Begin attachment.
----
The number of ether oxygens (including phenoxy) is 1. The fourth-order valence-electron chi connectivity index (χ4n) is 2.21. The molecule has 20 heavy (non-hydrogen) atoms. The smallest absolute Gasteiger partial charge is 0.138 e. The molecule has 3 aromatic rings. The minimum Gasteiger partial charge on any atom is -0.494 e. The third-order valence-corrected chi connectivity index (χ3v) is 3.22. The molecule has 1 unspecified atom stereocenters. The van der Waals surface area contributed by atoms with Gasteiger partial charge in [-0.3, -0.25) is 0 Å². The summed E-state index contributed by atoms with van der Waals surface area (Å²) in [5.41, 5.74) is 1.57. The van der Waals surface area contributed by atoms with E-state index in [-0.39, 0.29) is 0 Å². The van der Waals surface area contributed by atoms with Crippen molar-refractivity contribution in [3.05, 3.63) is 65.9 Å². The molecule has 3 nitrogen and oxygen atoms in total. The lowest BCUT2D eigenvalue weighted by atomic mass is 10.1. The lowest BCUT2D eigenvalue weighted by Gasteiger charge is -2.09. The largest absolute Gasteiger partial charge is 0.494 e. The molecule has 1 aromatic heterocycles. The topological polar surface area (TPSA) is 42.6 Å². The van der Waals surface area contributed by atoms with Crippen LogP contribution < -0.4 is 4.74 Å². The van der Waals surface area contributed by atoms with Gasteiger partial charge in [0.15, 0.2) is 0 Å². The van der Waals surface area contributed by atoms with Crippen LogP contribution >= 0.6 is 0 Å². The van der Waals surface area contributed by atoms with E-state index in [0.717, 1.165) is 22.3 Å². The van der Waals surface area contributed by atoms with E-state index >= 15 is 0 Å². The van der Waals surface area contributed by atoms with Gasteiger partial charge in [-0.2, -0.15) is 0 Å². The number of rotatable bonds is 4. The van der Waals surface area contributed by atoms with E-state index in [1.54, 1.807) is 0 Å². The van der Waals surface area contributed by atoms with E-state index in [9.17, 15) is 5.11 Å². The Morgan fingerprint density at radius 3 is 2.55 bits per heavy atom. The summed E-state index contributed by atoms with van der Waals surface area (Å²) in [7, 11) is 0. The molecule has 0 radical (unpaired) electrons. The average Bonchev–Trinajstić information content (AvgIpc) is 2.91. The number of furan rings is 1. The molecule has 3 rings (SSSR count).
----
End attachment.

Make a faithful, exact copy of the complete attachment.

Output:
The number of ether oxygens (including phenoxy) is 1. The fourth-order valence-electron chi connectivity index (χ4n) is 2.21. The molecule has 20 heavy (non-hydrogen) atoms. The smallest absolute Gasteiger partial charge is 0.138 e. The molecule has 3 aromatic rings. The minimum Gasteiger partial charge on any atom is -0.494 e. The third-order valence-corrected chi connectivity index (χ3v) is 3.22. The molecule has 1 unspecified atom stereocenters. The van der Waals surface area contributed by atoms with Gasteiger partial charge in [-0.3, -0.25) is 0 Å². The summed E-state index contributed by atoms with van der Waals surface area (Å²) in [5.41, 5.74) is 1.57. The van der Waals surface area contributed by atoms with E-state index in [-0.39, 0.29) is 0 Å². The van der Waals surface area contributed by atoms with Crippen molar-refractivity contribution in [3.05, 3.63) is 65.9 Å². The molecule has 3 nitrogen and oxygen atoms in total. The lowest BCUT2D eigenvalue weighted by atomic mass is 10.1. The lowest BCUT2D eigenvalue weighted by Gasteiger charge is -2.09. The largest absolute Gasteiger partial charge is 0.494 e. The molecule has 1 aromatic heterocycles. The topological polar surface area (TPSA) is 42.6 Å². The van der Waals surface area contributed by atoms with Crippen LogP contribution < -0.4 is 4.74 Å². The van der Waals surface area contributed by atoms with Gasteiger partial charge in [0.15, 0.2) is 0 Å². The van der Waals surface area contributed by atoms with Crippen LogP contribution >= 0.6 is 0 Å². The van der Waals surface area contributed by atoms with E-state index in [0.717, 1.165) is 22.3 Å². The van der Waals surface area contributed by atoms with E-state index >= 15 is 0 Å². The van der Waals surface area contributed by atoms with Gasteiger partial charge in [-0.2, -0.15) is 0 Å². The number of rotatable bonds is 4. The van der Waals surface area contributed by atoms with E-state index in [1.54, 1.807) is 0 Å². The van der Waals surface area contributed by atoms with E-state index in [9.17, 15) is 5.11 Å². The Morgan fingerprint density at radius 3 is 2.55 bits per heavy atom. The summed E-state index contributed by atoms with van der Waals surface area (Å²) in [7, 11) is 0. The molecule has 0 radical (unpaired) electrons. The average Bonchev–Trinajstić information content (AvgIpc) is 2.91. The number of furan rings is 1. The molecule has 3 rings (SSSR count).